Before delving into why the most famous Arabic-speaking foreign radio station shut down, let us look at why the British government established it in the first place back in 1938. Why did the network choose to install BBC Arabic as its first foreign-language station instead of one that speaks the language of India (the Crown’s largest colony), or maybe its rivals France and Germany?
At the time, the radio was still a new invention. The world was one year away from the beginning of WWII and the quests for power, resources, and colonies that accompanied it. It is said that the British launched their first foreign-language stations in Arabic because they realised the impact that propaganda had on their colonies.
The only radio station that Arabs listened to at the time was Radio Bari, a station launched by Italy’s fascist regime that broadcast in spoken Arabic and is said to have succeeded in inciting Arabs against British influence. Three years later, the British launched their Arabic-speaking station. With the onset of WWII, Germany followed suit, launching a rival station called the Arabic Radio of Berlin.
The Arabs now listened to London and Berlin’s accounts of the fighting between the Allies and the Axis: the first narrated by Ahmad Sourour on BBC Arabic and the other by Younes Bahri on Radio Berlin. Undoubtedly, the target audience at the time was the elite, as radios were still a rarity. Egypt had only 55,000 devices, while Syria and Iraq had 9,000.
Today, the financial crunch is undoubtedly one of the possible reasons why the prestigious radio station is shutting down, but there are other, more important reasons. After all, the cost of running BBC Arabic is a drop in the ocean of the media giant’s operational budget, which surpasses $5 billion a year, not to mention that the Foreign Office funded foreign-language stations like BBC Arabic.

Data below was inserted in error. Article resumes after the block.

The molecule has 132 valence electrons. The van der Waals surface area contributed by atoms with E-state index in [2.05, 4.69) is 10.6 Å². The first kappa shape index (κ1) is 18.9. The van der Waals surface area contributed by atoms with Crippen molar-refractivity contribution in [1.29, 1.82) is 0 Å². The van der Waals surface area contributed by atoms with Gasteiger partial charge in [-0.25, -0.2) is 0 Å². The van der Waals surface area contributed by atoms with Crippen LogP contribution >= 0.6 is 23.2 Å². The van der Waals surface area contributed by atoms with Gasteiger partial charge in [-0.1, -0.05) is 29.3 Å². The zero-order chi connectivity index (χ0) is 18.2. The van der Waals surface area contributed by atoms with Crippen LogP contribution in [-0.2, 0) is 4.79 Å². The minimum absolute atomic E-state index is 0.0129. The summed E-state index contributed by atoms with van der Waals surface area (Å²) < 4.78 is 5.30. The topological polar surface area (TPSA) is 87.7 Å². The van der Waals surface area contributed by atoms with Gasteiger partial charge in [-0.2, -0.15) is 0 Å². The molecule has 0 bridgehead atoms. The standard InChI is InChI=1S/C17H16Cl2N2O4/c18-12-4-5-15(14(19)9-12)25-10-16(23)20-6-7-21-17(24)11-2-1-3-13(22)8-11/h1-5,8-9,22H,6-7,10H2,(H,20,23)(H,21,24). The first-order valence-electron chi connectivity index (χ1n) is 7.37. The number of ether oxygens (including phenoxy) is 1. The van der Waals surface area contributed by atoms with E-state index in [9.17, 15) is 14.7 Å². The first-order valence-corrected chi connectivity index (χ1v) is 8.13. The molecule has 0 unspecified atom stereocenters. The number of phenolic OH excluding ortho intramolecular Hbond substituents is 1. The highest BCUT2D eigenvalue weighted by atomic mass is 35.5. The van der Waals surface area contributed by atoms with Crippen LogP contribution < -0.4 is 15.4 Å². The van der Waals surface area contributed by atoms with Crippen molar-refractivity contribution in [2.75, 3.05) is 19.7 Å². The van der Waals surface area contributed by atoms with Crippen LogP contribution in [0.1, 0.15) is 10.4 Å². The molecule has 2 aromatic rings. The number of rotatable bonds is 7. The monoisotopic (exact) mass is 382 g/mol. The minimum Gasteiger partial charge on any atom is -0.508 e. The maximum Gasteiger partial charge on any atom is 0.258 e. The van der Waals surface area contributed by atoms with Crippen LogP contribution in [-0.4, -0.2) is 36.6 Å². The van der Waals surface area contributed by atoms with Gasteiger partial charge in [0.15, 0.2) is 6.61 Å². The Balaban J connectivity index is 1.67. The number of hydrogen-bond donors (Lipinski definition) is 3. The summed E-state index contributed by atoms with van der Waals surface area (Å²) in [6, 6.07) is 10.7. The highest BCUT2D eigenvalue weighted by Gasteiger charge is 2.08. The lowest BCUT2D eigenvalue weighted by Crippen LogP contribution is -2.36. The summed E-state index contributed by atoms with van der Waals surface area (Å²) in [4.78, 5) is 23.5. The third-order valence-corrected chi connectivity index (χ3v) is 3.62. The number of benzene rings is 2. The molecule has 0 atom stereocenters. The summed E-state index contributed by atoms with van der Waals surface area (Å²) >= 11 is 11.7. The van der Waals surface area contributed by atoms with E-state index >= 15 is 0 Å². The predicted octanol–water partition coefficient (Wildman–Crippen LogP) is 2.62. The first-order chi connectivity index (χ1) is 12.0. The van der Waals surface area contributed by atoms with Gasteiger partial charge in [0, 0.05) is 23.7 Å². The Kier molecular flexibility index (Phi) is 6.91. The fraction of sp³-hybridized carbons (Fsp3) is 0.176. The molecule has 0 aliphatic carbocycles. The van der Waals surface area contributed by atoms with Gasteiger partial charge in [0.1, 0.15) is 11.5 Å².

Britain was the British Empire in the past, and it needed a media empire. Today, despite being one of the world’s major states, Britain’s objectives and resources are limited; it no longer seeks to change or dominate the world.
Radio stations increasingly fade into oblivion in a media market crowded with many mediums and platforms.
Over eight decades, BBC Arabic played a vital role in the Arab world. It was the only radio station which told Arabs that they lost the 1967 war while all Arab stations celebrated victory and broadcast fake news to millions of listeners. However, it must be said that the station did not always retain its accuracy and neutrality, despite claiming otherwise. Soon after Saddam Hussein invaded Kuwait, I was a guest on one of the station’s programs. I understood how a few individuals could control an entire prestigious station like BBC Arabic. Still, I was able to raise the issue to management.
I once refused to participate in a program being broadcast on the station. The producer chased after me, brought me back to the studio, and agreed to remedy the bias that marked the program, like the number of speakers, the time allocated to them, and the presenter’s language.
Claims of extremist influences in Arabic-speaking foreign media are not very far from the truth. It is due to the rarity of moderate voices versus an abundance of unconvincing official propaganda. And as a British enterprise, the BBC is a politically charged battlefield for the never-ending conflict between leftists and conservatives.
The BBC is an octopus, and its many arms represent the state’s Ministry of Media, not the government. Its approach to connecting with its audience is believed to be among the most intelligent and creative. In fact, unlike in the Arab world, radio stations are still very much alive and influential in the daily lives of the British people, as nearly 90 percent of Brits listen to radio stations online, in their cars, or on their home devices, at a rate of 20 hours per week.
We may no longer hear the famous “Huna London” (“This is London”), but this is not the end of BBC Arabic. The legacy left behind will live on, even if it goes silent on the waves.
This article was originally published in, and translated from, Pan-Arab daily Asharq al-Awsat.